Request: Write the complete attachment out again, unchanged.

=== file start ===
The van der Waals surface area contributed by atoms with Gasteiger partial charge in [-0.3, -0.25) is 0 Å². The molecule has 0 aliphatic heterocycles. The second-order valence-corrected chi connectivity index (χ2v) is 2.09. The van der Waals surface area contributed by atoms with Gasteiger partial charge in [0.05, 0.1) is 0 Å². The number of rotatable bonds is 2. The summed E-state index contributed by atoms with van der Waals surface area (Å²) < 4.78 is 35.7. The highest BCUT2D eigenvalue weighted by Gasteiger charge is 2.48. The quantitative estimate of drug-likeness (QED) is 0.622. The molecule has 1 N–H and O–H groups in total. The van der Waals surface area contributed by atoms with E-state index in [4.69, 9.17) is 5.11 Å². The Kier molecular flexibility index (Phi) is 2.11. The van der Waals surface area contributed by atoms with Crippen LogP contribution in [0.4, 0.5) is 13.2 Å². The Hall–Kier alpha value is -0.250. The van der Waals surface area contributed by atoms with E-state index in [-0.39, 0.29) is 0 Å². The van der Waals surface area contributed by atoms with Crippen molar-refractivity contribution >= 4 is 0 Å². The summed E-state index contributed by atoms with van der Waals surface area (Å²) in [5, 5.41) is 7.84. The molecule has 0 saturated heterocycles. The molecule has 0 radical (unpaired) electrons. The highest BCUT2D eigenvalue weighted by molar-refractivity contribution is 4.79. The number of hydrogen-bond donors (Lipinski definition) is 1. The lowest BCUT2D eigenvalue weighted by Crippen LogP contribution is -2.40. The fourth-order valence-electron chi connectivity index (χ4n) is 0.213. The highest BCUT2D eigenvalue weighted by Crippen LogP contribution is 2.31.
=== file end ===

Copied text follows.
The van der Waals surface area contributed by atoms with Gasteiger partial charge in [-0.3, -0.25) is 0 Å². The molecule has 0 aliphatic heterocycles. The second-order valence-corrected chi connectivity index (χ2v) is 2.09. The van der Waals surface area contributed by atoms with Gasteiger partial charge in [0.05, 0.1) is 0 Å². The number of rotatable bonds is 2. The summed E-state index contributed by atoms with van der Waals surface area (Å²) < 4.78 is 35.7. The highest BCUT2D eigenvalue weighted by Gasteiger charge is 2.48. The quantitative estimate of drug-likeness (QED) is 0.622. The molecule has 1 N–H and O–H groups in total. The van der Waals surface area contributed by atoms with E-state index in [4.69, 9.17) is 5.11 Å². The Kier molecular flexibility index (Phi) is 2.11. The van der Waals surface area contributed by atoms with Crippen LogP contribution in [0.4, 0.5) is 13.2 Å². The Hall–Kier alpha value is -0.250. The van der Waals surface area contributed by atoms with E-state index in [-0.39, 0.29) is 0 Å². The van der Waals surface area contributed by atoms with Crippen molar-refractivity contribution >= 4 is 0 Å². The summed E-state index contributed by atoms with van der Waals surface area (Å²) in [5, 5.41) is 7.84. The molecule has 0 saturated heterocycles. The molecule has 0 radical (unpaired) electrons. The highest BCUT2D eigenvalue weighted by molar-refractivity contribution is 4.79. The number of hydrogen-bond donors (Lipinski definition) is 1. The lowest BCUT2D eigenvalue weighted by Crippen LogP contribution is -2.40. The fourth-order valence-electron chi connectivity index (χ4n) is 0.213. The highest BCUT2D eigenvalue weighted by Crippen LogP contribution is 2.31.